share|improve this answer
    
Nice, solid answer... thanks! –  Dancrumb Jul 20 '11 at 14:12

Looks like a bug in version::parse, that it isn't properly triggering get magic on the incoming parameter.

Looking at the code shows the same problem in the CPAN and core "versions"; it's checking SvOK long before handling get magic. Unfortunately, this will involve a fix both in the module code and the perl core.

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version has so many of these odd issues reaching into user's programs that I try to never use it. –  brian d foy Jul 20 '11 at 1:48

This reproduces with Perl 5.14.1 on MacOS X 10.6.8, using the XS implementation of 'version' 0.91 (that's version version 0.91)...

However, it is a bug in the version::vxs (XS implementation), not the version::vpp (pure Perl) implementation.

use version::vxs;
use Data::Dumper;
my $codeLevel = q{6.1.0.7 (build 25.3.1103030000)};
print STDERR qq{$codeLevel\n};
my $vrmf;
if($codeLevel =~ /^\s*([0-9.]*) \(build.*\)/) { 
    $vrmf = version::vxs->parse($1);
}

print STDERR Dumper($vrmf);

That fails as you showed. When I compiled the pure Perl version (perl Makefile.PL --perl_only, as mentioned in the README file), and tested it, it worked correctly:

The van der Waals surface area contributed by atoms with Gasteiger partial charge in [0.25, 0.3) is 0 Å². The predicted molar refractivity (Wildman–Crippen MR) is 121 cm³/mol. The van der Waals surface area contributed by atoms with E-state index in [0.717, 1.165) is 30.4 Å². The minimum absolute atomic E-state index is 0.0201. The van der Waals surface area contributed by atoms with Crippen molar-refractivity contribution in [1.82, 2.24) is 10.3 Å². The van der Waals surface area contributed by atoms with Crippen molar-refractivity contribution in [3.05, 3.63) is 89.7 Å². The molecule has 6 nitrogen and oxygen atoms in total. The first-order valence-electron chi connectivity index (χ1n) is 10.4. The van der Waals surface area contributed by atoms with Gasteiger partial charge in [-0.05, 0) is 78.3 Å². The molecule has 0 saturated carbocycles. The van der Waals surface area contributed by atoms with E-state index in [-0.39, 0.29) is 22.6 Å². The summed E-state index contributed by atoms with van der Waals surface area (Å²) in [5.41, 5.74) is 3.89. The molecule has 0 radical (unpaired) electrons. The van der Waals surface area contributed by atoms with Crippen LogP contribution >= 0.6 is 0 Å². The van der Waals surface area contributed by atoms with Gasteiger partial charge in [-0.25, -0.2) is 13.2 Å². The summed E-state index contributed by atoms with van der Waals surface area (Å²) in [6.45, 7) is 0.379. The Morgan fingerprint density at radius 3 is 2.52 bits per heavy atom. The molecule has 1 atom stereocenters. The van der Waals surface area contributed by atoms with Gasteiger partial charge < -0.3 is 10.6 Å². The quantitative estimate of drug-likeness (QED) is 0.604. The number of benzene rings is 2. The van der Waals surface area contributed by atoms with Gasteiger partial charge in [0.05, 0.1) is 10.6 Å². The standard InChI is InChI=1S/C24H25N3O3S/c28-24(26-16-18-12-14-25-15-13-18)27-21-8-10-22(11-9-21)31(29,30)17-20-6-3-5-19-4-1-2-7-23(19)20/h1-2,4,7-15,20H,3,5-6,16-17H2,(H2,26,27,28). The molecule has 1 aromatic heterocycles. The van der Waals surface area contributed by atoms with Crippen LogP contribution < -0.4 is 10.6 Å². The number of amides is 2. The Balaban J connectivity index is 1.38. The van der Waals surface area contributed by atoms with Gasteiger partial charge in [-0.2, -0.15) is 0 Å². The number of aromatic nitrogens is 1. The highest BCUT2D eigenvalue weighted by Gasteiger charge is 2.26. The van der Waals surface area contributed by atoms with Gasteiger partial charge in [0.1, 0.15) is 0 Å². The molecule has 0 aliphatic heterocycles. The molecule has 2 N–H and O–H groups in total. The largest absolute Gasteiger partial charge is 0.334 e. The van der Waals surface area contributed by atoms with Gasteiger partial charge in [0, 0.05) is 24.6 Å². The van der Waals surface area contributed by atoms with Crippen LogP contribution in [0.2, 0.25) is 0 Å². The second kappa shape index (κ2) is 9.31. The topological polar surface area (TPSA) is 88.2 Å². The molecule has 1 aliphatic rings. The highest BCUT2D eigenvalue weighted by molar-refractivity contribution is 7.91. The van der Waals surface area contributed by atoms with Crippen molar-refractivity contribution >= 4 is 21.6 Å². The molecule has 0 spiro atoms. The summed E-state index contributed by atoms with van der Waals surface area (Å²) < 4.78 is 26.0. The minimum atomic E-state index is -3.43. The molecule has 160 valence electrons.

$ perl -Iblib/lib x4.pl
6.1.0.7 (build 25.3.1103030000)
$VAR1 = bless( {
                 'original' => '6.1.0.7',
                 'qv' => 1,
                 'version' => [
                                6,
                                1,
                                0,
                                7
                              ]
               }, 'version::vpp' );

$ cat x4.pl
use version::vpp;
use Data::Dumper;
my $codeLevel = q{6.1.0.7 (build 25.3.1103030000)};
print STDERR qq{$codeLevel\n};
my $vrmf;
if($codeLevel =~ /^\s*([0-9.]*) \(build.*\)/) { 
    $vrmf = version::vpp->parse($1);
}

print STDERR Dumper($vrmf);
$

I think you could sensibly report this on CPAN RT (the author is JPEACOCK). As a workaround, manually install the pure Perl version and remove the XS version (because the code looks for the XS code first - see version-0.91/lib/version.pm). If you're really brave, consider working out what the actual bug is.

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Isn't it always the way; you ask a question and then find the answer!

This code:

use version;
use Data::Dumper;
my $codeLevel = q{6.1.0.7 (build 25.3.1103030000)};
print STDERR qq{$codeLevel\n};
my $vrmf;
if($codeLevel =~ /^\s*([0-9.]*) \(build.*\)/) {
    $vrmf = version->parse("$1");
}
print STDERR Dumper($vrmf);

Works correctly. Note that $1 has been stringified here.

Still, that leaves an interesting observation: that printing a variable seems to permanently stringify it!

share|improve this answer
    
Yes, print needs a string version to print it. Using a variable in string context causes perl to cache the string. You may find Devel::Peek helpful in understanding what is going on under the hood. –  Chas. Owens Jul 20 '11 at 0:39

I don't know the particular magic behind version numbers, but with overload you can give practically any side-effect you want to stringification.

package My::Class;
use overload
    '""' => \&arbitrary_function;

...

$obj = My::Class->new();
print $obj;                 # invokes &arbitrary_function
share|improve this answer
    
Yikes... that seems like a horrible way to introduce subtle bugs. Still... pretty cool too :) –  Dancrumb Jul 20 '11 at 14:11